The next slide then is about business as usual of how generally improvement works and then your frontline people are then to carry out the decisions that the leaders have made and positive deviance in the next slide really flips this, that really we have sat at the seat of our frontline health care workers and they have cracked at the solution and ideas and we, our role as leaders and managers, are kind of depicted on the next slide. You go and you ask the experts that you seek all of the textures that you know the solutions are in plain sight and that you really honor the mantra of nothing about them without them and that you live the solutions with their owners and I think that that’s why we have achieved the successes that we have.

 

So I think that that is the end of my presentation.

 

Judi Consalvo - AHRQ Center for Outcomes and Evidence - Program Analyst

Before you go, thank you, Nancy. Can you talk a little a bit about how you see the difference between buy-in and ownership?

 

Nancy Iversen, RN, CIC – Patient Safety and Infection Control, Billings Clinic – Director

Well, I think what you are trying to… this is my opinion about buy-in because I’ve done process improvement with a traditional approach where you bring in the evidence-based data, you have a PowerPoint presentation, you gather people, you share knowledge. But knowledge really doesn’t change behavior and what we do using positive deviance tool is that we really are trying to go for ownership so we try to engage the hearts of people by telling lots of stories, we involve the people who will be affected by the change and who have to make the changes on the frontline and in really they co-create the solutions. They look at the evidence but they decide the solutions and then they choose the actions of how they’re going to implement those solutions without having leaders and managers to tell them how to do that. They know and they do it if given the time and the space to make those decisions. What our roles are as leaders are a stream of barriers for them and to support them in implementing the changes that they have decided are necessary.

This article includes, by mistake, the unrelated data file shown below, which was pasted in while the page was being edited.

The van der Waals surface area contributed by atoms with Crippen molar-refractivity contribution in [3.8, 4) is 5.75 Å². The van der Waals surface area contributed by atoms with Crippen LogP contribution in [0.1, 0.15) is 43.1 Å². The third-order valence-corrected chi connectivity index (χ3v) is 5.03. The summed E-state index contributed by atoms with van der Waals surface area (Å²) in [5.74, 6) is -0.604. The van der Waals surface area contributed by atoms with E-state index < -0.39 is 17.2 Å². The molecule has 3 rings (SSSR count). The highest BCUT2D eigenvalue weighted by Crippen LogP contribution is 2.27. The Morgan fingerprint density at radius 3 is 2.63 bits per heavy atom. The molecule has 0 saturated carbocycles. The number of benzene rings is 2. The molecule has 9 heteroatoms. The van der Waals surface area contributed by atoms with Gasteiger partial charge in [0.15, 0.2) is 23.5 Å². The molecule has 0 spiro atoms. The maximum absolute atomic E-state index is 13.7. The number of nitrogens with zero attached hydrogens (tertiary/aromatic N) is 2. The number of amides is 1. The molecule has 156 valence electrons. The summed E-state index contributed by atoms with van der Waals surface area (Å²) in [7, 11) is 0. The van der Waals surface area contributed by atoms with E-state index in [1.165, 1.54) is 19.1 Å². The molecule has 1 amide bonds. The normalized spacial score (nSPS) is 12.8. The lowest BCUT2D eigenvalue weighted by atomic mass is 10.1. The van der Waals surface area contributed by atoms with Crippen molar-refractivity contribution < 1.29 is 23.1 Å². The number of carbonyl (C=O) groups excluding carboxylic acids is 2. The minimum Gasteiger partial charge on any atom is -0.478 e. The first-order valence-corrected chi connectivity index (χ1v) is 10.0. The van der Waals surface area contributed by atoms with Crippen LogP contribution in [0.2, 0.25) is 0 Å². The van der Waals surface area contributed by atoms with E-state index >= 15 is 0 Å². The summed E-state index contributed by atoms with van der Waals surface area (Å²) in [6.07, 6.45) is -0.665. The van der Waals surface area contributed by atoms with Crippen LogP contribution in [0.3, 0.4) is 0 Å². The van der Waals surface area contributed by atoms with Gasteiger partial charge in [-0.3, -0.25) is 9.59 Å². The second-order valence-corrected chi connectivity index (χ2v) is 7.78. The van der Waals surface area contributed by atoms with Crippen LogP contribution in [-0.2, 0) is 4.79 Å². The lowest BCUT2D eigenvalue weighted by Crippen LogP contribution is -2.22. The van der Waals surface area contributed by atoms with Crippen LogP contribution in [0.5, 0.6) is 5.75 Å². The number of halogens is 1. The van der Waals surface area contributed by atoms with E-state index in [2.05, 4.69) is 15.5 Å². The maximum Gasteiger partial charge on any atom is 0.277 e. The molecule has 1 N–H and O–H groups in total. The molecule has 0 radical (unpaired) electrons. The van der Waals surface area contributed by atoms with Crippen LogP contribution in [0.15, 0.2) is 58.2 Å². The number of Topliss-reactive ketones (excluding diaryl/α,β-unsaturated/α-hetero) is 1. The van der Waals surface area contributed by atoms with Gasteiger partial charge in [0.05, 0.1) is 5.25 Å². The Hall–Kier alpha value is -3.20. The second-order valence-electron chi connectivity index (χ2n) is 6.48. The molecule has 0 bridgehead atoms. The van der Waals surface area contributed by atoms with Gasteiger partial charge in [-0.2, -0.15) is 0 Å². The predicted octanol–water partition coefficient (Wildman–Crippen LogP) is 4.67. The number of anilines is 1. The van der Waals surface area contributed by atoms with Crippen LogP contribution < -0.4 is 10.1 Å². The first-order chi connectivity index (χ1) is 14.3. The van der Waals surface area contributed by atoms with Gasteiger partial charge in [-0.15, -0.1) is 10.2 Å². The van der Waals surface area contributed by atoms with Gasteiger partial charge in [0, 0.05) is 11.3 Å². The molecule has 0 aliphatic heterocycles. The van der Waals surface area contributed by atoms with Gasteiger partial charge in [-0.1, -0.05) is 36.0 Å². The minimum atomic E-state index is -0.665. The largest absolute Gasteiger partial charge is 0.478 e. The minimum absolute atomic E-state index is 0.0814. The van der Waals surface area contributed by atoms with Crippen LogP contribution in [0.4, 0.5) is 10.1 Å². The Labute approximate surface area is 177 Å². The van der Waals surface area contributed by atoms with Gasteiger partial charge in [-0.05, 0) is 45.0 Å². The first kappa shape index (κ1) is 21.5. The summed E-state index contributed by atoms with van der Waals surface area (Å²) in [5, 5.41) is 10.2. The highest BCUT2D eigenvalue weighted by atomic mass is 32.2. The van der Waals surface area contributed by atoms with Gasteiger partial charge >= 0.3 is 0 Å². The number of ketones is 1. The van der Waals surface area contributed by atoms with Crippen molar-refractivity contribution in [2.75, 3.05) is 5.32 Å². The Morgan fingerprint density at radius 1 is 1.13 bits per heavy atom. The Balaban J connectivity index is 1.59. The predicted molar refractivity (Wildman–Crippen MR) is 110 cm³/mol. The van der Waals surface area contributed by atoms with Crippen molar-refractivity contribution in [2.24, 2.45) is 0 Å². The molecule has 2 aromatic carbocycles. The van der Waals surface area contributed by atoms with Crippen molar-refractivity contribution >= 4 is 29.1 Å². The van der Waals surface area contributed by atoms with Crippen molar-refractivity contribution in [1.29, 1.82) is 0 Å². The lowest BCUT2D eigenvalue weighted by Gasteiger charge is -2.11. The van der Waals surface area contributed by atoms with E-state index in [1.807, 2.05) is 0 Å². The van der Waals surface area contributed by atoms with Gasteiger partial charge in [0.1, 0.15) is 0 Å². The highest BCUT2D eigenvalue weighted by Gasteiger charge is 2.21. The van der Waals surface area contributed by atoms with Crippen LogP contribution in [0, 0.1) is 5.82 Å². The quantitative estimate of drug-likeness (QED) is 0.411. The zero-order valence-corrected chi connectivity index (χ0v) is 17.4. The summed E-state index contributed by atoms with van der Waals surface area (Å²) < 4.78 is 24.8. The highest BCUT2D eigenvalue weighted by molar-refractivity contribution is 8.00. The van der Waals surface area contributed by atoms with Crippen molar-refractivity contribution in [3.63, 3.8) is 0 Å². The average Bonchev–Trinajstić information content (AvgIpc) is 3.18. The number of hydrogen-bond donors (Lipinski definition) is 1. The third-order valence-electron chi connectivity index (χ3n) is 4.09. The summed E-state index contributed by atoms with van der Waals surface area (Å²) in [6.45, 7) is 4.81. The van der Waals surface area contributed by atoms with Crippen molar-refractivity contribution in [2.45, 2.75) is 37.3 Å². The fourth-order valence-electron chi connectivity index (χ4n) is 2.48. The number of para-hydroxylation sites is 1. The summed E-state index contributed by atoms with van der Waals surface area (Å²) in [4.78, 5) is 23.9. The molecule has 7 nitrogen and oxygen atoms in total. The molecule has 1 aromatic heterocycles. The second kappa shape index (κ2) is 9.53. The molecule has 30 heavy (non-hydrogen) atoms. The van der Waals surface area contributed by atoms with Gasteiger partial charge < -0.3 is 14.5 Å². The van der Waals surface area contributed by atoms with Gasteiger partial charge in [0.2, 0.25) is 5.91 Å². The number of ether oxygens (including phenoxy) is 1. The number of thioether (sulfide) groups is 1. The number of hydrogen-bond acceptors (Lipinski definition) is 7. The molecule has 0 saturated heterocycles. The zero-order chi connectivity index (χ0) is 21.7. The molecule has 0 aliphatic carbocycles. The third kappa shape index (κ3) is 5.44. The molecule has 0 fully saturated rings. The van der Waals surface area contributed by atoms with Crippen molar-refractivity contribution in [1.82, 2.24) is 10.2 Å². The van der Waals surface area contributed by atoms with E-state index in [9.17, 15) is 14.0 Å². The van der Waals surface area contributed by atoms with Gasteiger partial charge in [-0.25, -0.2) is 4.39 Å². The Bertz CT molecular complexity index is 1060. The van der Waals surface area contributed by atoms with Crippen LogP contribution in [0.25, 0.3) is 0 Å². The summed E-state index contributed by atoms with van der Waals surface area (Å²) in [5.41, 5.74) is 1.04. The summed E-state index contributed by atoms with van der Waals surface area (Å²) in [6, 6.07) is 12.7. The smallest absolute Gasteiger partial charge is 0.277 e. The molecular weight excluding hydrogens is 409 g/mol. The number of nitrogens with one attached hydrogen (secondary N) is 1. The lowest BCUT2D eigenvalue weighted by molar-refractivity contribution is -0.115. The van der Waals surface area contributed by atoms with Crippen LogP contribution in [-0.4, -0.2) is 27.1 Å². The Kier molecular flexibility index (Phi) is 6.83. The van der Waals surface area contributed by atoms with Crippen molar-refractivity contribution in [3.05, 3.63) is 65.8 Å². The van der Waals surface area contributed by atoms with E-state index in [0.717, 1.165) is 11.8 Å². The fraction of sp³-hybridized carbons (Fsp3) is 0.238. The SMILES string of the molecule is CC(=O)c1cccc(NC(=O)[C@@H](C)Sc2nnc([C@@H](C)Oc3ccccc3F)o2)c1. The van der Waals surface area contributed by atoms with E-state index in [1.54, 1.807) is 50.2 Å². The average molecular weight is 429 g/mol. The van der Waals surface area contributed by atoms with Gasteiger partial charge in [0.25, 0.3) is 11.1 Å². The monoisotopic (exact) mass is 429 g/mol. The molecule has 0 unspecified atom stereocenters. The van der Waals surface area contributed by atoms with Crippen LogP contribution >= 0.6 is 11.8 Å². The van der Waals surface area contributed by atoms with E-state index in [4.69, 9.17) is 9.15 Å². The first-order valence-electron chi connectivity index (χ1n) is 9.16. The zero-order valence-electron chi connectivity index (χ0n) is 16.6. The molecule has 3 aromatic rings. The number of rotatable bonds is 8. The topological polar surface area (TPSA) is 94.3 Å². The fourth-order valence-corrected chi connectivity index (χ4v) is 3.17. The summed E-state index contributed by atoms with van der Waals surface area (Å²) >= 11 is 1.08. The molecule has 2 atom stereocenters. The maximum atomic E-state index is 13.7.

Judi Consalvo - AHRQ Center for Outcomes and Evidence - Program Analyst

Thank you. Thank you very much, Nancy. I want to thank you and all the presenters for joining us today; sharing your experiences for we’ve seen that various stakeholders come in many different sizes and forms. It differentiates across settings. Some are common but according to the setting, there are different ones in each setting and these were some great examples. Also for those of you who indicated that gaining buy-in and maintaining buy-in, we think those were the most replies we had earlier on our polling question. Again, I think we see differences across the settings.

 

Now, we’re going to open up the phone for your questions and to speak with us simply press *1 on your telephone keypad and then the operator will connect you to us. As I noted earlier, you can also send us your questions by using the Q & A feature on the website. Just click on the word questions, type in your question and click on send. We’ve already received some questions from you and we’ll make every effort to get them the most as well. We did have some questions come in. One is that… and before I go into this, some questions may come in directed particularly to one of the speakers, but if they’re just general questions, speakers if you want to jump in one of you or all of you, we’ll welcome whatever you have to share with us. So one of the questions was: early innovators seem to be an important way to initiate the programs. How do you identify them? Anyone want to take that?

 

Paul Melinkovich, M.D. – Community Health Services at Denver Health – Director

Did you say early innovators?

 

Judi Consalvo - AHRQ Center for Outcomes and Evidence - Program Analyst

Yes.

 

Paul Melinkovich, M.D. – Community Health Services at Denver Health – Director

This is Paul. I mean I guess the way we identify early innovators is we look at… across our clinic network, you can identify people who are trying things at their site compared to people who are not trying things. I guess it’s kind of like just going out and walking around and seeing who is trying these different things and at the least, that’s how we do it. We kind of have a sense among our clinic managers which ones are open to trying something different. I mean they’re the opposite of the people who every time go to them and say, “Oh, not again. Do we have to try something again?” I mean, you could get a sense of who in your organization is open to trying something different. That’s how we do it.